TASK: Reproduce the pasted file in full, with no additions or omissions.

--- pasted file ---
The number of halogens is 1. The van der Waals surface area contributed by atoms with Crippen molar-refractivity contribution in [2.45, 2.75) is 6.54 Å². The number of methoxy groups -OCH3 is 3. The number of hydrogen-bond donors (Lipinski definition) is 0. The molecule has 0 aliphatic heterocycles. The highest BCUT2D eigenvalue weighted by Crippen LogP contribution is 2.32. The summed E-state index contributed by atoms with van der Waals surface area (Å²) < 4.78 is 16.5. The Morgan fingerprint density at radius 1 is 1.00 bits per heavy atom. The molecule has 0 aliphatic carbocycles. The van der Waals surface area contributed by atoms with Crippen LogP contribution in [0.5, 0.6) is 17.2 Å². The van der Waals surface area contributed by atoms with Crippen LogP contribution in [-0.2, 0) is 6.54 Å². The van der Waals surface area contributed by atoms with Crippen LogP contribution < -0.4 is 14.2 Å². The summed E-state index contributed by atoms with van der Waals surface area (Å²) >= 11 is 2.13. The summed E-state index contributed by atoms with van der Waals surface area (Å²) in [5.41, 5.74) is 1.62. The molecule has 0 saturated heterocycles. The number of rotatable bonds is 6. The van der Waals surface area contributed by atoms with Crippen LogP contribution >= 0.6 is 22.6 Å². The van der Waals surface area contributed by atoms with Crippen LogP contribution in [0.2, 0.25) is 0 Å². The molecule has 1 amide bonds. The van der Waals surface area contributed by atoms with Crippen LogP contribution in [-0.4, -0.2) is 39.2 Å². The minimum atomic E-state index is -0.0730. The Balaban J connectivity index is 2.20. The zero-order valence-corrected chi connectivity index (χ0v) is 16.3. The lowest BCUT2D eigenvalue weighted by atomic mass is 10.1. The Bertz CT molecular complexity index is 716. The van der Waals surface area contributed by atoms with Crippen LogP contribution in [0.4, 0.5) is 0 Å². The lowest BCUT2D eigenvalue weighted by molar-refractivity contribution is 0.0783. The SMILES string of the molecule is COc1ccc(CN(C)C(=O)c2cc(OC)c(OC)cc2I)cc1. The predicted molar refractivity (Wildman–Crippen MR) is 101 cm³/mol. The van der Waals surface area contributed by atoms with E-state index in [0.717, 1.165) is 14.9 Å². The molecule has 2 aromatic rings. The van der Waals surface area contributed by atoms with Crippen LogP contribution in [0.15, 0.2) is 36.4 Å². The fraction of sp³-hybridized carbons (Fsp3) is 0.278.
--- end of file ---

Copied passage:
The number of halogens is 1. The van der Waals surface area contributed by atoms with Crippen molar-refractivity contribution in [2.45, 2.75) is 6.54 Å². The number of methoxy groups -OCH3 is 3. The number of hydrogen-bond donors (Lipinski definition) is 0. The molecule has 0 aliphatic heterocycles. The highest BCUT2D eigenvalue weighted by Crippen LogP contribution is 2.32. The summed E-state index contributed by atoms with van der Waals surface area (Å²) < 4.78 is 16.5. The Morgan fingerprint density at radius 1 is 1.00 bits per heavy atom. The molecule has 0 aliphatic carbocycles. The van der Waals surface area contributed by atoms with Crippen LogP contribution in [0.5, 0.6) is 17.2 Å². The van der Waals surface area contributed by atoms with Crippen LogP contribution in [-0.2, 0) is 6.54 Å². The van der Waals surface area contributed by atoms with Crippen LogP contribution < -0.4 is 14.2 Å². The summed E-state index contributed by atoms with van der Waals surface area (Å²) >= 11 is 2.13. The summed E-state index contributed by atoms with van der Waals surface area (Å²) in [5.41, 5.74) is 1.62. The molecule has 0 saturated heterocycles. The number of rotatable bonds is 6. The van der Waals surface area contributed by atoms with Crippen LogP contribution >= 0.6 is 22.6 Å². The van der Waals surface area contributed by atoms with Crippen LogP contribution in [0.2, 0.25) is 0 Å². The molecule has 1 amide bonds. The van der Waals surface area contributed by atoms with Crippen LogP contribution in [-0.4, -0.2) is 39.2 Å². The minimum atomic E-state index is -0.0730. The Balaban J connectivity index is 2.20. The zero-order valence-corrected chi connectivity index (χ0v) is 16.3. The lowest BCUT2D eigenvalue weighted by atomic mass is 10.1. The Bertz CT molecular complexity index is 716. The van der Waals surface area contributed by atoms with Crippen LogP contribution in [0.4, 0.5) is 0 Å². The lowest BCUT2D eigenvalue weighted by molar-refractivity contribution is 0.0783. The SMILES string of the molecule is COc1ccc(CN(C)C(=O)c2cc(OC)c(OC)cc2I)cc1. The predicted molar refractivity (Wildman–Crippen MR) is 101 cm³/mol. The van der Waals surface area contributed by atoms with E-state index in [0.717, 1.165) is 14.9 Å². The molecule has 2 aromatic rings. The van der Waals surface area contributed by atoms with Crippen LogP contribution in [0.15, 0.2) is 36.4 Å². The fraction of sp³-hybridized carbons (Fsp3) is 0.278.